Having said that, there is a virtually guaranteed HUGE problem: black powder residue has large quantities of sulfur which promptly combines with moisture from the air to produce sulfuric acid. You would need to clean your suppressor promptly (within hours I believe) to prevent sulfuric acid build-up and damage to your suppressor.

    • In my estimation it’s quieter across the board. I’d effectively ignore manufacturer numbers and wait until Silencer Shop or other reputable folks publish numbers taken on the same dB meter with the same calibration under the same conditions etc etc

      • Jeremy S.,

        You bring up a very important point about suppressor volume levels. If someone wants to know (with confidence) how much quieter one suppressor is compared to another, in practice an uninterested party has to compare them side-by-side with the exact same sound pressure level measuring system/method.

        There are too many variables from one manufacturer to another to use their published sound reduction numbers as absolutely accurate/indicative of how their suppressor performs better/worse than another.

    • Mater,

      For reference here are generally agreed-upon qualitative relationships between human perception of sound levels and actual (measured) increase of sound levels in decibels:

      1 decibel (dB) = barely noticeable change/increase in sound level

      3 decibel (dB) = obvious minor increase in sound level

      6 decibel (dB) = obvious significant increase in sound level

      10 decibel (dB) = doubling of sound level

      20 decibel (dB) = quadrupling of sound level

      I do not know the numbers for the firearm suppressor of this article in comparison to other suppressors. The above reference can give you a sense of how humans would perceive the difference in performance of one suppressor compared to another. As you can see from the above reference, a suppressor would have to be on the order of 6 dB louder than another suppressor for humans to qualitatively say that it is obviously/significantly louder (although not yet twice as loud) as the other suppressor.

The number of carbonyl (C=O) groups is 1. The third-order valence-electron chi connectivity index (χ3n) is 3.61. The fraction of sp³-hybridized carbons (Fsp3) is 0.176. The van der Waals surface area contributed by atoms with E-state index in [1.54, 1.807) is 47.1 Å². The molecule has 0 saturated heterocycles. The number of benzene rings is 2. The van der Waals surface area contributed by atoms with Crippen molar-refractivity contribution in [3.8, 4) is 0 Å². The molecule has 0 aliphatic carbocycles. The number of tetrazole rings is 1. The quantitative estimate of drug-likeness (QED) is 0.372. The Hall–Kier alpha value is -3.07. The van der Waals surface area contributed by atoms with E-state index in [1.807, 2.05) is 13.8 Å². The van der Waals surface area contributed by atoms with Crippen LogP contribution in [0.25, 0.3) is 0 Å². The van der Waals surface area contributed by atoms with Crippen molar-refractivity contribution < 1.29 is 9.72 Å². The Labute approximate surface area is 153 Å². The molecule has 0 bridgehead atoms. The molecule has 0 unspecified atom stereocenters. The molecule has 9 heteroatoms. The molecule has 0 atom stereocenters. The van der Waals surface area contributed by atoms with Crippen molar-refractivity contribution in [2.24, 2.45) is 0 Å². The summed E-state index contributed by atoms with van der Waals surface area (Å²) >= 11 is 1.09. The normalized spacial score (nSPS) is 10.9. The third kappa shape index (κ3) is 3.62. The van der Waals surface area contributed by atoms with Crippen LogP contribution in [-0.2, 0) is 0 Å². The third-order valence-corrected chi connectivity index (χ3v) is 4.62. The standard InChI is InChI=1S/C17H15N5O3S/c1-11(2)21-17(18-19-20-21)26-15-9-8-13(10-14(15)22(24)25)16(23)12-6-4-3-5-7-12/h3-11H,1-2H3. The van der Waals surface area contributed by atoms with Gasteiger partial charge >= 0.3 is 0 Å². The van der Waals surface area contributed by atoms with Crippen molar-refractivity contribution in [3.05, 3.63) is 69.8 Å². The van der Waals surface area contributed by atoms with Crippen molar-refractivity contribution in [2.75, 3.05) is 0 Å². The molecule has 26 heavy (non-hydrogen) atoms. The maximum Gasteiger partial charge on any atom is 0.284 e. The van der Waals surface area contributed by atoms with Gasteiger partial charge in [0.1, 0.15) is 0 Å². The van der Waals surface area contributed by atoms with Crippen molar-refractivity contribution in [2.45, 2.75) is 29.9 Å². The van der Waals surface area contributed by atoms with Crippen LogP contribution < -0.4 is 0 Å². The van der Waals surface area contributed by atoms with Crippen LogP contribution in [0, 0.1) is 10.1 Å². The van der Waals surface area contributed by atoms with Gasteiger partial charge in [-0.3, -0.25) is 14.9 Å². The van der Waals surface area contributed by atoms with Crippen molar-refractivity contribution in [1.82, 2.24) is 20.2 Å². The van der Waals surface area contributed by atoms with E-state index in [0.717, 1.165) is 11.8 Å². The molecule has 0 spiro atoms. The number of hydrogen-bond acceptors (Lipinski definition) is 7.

• An “obvious minor increase” is still obvious 😉. You can hear 3 dB. I’ve done front cap swaps where testing has shown like 2.2 dB differences and it’s enough to be accurate in blind testing where somebody listens to shots and tells you which cap was on the can.

        At the same time I also rank dB performance down the list of decision-making factors on suppressors behind size, weight, firing schedule restrictions, etc. If all those things are equal I’ll choose the quieter can, of course, but I’ll choose a smaller lighter can over a larger, heavier, quieter can if they’re both hearing safe on the gun I intend to put it on. In the case of the Primal and the Hybrid 46, they’re pretty damn similar in size, weight, mount system, caliber restrictions, etc etc etc so at that point I’m going to lean toward preferring the Primal since I do believe it’s quieter. And I own a Hybrid 46 by the way. But if I were making the decision today I’d get the Primal.

        • I borrowed the Bushwhacker once but the first thing I did was install it on a .458 SOCOM with a .30 cal muzzle brake and proceed to immediately grenade the brake into the suppressor with a couple shots. Explosive frag injection right into the can 😆. First, the can was totally fine. Absolutely shrugged it off with only a couple little dents to the bore of the blast baffle. Second, in my defense I was given the SOCOM, the mount, and the can to use together so I didn’t inspect the mount, I just shot what I was given haha

  3. I’m really looking forward to getting to a free state and buying a can or two. I must say that I really think he just wanted to show us his sexy legs in the video.